Food giants such as Nestle with IBM in a blockchain collaboration to explore blockchain applications for food safety. Supply chain management is another important area where Blockchain technology can create wonders. To coordinate between multiple partners in bringing the food from farm to fork, to improve the supply chain, blockchain tech can fasten the approach and help in the cost-efficient delivery of food products by enhancing traceability.

JBS Foods, the world’s largest meat producer, ultimately paid $11 million in ransom to free its IT system on its food supply chain. On May 30, 2021, the company found that some of its servers were compromised due to a cyberattack.

Smart Contract technology on the blockchains automates the actions once certain conditions are met as they can code within an individual block of the blockchain which defines certain rules around a transaction, this robust technology applied to the supply chain management is promising as it will allow organizations to create a multi-party agreement and implement the terms of the agreement in a tamper-proof way. It can further be used to automate anything from shipping notifications to purchase orders to managing inventory and reporting.

In managing the supply chain, access to information and information flow through different stakeholders is vital and is prone to cyberattacks but with blockchain technology, the right people can access critical data and improve the flow of information with different stakeholders and within the organizations.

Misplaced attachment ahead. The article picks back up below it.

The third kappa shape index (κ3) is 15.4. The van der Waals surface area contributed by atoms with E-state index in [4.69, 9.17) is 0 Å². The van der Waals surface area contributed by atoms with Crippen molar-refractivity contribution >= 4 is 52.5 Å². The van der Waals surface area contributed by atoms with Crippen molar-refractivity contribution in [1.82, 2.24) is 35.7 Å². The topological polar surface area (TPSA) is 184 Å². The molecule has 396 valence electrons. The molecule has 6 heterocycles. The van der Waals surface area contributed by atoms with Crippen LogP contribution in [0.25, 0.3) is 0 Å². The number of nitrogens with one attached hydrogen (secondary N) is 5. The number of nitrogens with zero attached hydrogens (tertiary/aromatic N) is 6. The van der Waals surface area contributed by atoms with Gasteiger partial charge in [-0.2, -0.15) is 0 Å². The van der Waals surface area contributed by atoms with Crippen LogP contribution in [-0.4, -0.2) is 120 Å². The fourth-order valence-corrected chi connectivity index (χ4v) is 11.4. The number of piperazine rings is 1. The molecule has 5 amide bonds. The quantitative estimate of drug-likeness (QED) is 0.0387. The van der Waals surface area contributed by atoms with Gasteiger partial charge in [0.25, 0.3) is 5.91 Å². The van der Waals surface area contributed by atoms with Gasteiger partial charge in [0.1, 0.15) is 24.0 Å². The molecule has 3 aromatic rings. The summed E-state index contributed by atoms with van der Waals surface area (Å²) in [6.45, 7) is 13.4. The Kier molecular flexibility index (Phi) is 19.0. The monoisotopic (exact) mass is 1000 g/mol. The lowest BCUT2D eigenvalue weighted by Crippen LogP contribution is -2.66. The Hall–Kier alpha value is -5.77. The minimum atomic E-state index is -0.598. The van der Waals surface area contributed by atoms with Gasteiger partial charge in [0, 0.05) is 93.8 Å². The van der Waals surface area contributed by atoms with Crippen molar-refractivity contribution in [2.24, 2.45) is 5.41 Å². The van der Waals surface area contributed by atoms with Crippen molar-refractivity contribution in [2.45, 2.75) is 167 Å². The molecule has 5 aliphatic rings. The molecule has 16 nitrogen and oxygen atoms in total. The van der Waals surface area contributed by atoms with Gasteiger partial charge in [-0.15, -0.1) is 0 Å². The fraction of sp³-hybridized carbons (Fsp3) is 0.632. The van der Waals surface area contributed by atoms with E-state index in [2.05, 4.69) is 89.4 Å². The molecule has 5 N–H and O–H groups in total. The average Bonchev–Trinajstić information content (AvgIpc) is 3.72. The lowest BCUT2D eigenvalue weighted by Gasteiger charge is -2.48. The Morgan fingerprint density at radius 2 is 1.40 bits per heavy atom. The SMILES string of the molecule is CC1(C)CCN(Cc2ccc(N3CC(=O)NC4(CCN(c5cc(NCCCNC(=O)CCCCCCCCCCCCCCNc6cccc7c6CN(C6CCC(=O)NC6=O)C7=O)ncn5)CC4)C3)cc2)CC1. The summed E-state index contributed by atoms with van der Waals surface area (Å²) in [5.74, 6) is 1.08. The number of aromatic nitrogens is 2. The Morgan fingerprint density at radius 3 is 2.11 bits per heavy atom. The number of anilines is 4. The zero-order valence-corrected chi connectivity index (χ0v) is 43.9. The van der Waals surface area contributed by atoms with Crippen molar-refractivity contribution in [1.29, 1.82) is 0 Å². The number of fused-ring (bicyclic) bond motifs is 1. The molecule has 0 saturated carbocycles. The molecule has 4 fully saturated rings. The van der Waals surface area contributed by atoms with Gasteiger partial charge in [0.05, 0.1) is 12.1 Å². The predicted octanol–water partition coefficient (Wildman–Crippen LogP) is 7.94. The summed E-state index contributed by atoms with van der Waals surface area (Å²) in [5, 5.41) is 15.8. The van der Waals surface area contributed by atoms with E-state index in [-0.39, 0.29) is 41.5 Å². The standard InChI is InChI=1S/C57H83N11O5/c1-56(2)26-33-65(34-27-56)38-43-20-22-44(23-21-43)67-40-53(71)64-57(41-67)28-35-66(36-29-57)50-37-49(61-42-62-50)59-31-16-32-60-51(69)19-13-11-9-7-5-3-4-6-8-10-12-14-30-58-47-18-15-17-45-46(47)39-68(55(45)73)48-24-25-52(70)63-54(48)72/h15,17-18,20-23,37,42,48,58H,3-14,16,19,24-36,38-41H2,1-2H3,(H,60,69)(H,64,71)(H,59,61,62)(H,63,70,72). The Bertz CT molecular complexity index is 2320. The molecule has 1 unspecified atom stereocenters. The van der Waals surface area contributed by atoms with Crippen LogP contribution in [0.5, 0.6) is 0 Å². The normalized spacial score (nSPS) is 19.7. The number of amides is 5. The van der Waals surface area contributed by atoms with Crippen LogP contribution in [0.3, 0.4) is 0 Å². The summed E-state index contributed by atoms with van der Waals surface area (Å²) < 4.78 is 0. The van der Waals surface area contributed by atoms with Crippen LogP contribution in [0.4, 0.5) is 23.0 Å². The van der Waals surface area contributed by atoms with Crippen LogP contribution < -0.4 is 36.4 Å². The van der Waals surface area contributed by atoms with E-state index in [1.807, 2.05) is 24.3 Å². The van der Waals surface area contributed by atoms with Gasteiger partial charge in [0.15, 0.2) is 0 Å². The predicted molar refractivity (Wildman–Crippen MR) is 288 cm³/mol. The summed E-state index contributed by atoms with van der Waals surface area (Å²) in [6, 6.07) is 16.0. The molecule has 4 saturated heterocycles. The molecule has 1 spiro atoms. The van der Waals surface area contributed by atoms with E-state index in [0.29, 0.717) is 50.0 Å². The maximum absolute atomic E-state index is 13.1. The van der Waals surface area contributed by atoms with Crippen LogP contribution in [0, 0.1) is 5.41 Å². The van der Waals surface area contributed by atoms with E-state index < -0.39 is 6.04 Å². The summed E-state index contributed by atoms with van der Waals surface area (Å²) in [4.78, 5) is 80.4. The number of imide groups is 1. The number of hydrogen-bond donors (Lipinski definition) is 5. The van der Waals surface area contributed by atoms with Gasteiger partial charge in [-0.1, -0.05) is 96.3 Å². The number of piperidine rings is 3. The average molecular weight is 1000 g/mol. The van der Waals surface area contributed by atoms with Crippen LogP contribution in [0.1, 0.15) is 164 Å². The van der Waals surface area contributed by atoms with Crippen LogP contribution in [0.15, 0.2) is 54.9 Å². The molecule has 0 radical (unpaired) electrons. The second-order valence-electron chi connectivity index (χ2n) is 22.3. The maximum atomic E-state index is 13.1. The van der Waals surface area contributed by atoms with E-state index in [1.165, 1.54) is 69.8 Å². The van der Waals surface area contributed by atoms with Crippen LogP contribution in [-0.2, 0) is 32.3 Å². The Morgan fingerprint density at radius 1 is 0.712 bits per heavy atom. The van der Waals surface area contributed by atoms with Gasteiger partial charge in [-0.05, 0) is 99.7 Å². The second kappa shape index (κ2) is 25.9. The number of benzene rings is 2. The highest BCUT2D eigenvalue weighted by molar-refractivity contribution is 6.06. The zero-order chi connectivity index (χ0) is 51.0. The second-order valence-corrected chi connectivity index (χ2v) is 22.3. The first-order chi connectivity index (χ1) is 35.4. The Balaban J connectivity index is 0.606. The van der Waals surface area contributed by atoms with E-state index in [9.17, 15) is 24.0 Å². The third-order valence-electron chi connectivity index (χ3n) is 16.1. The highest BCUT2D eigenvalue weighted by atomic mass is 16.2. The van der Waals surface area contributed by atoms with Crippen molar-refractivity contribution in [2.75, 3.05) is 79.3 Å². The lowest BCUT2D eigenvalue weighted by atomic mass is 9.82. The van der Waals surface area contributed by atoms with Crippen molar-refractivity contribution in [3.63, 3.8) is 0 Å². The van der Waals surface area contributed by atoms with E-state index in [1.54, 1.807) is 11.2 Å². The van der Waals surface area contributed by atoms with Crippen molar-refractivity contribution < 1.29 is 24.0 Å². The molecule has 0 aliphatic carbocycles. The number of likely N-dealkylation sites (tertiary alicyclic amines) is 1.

Food traceability:

The global food traceability market size reached $4.5+ Billion in 2021, this growth is driven by an increase in demand for food traceability.

However, after the Covid -19 pandemic, Consumers across the world have developed some level of fear related to what they eat and the food has been in contact with what they consume, with the Internet of Things (IoT) and blockchain helping to enhance quality control as well as food product monitoring, As consumers worldwide demand more transparency and traceability from their products.

Food traceability is the process to follow and track the movement of a food product and its ingredients through all steps in the supply chain, both forward and backward. Traceability involves record-keeping and linking the production, processing, and distribution across the chain of food products and ingredients. In situations like foodborne illness outbreaks or contamination, efficient product tracing is important for food companies and government agencies, and those who produce and sell food to rapidly find the source and stage at where contamination may have occurred. This further helps in the faster removal of the affected product from the marketplace, reducing incidences of foodborne illnesses.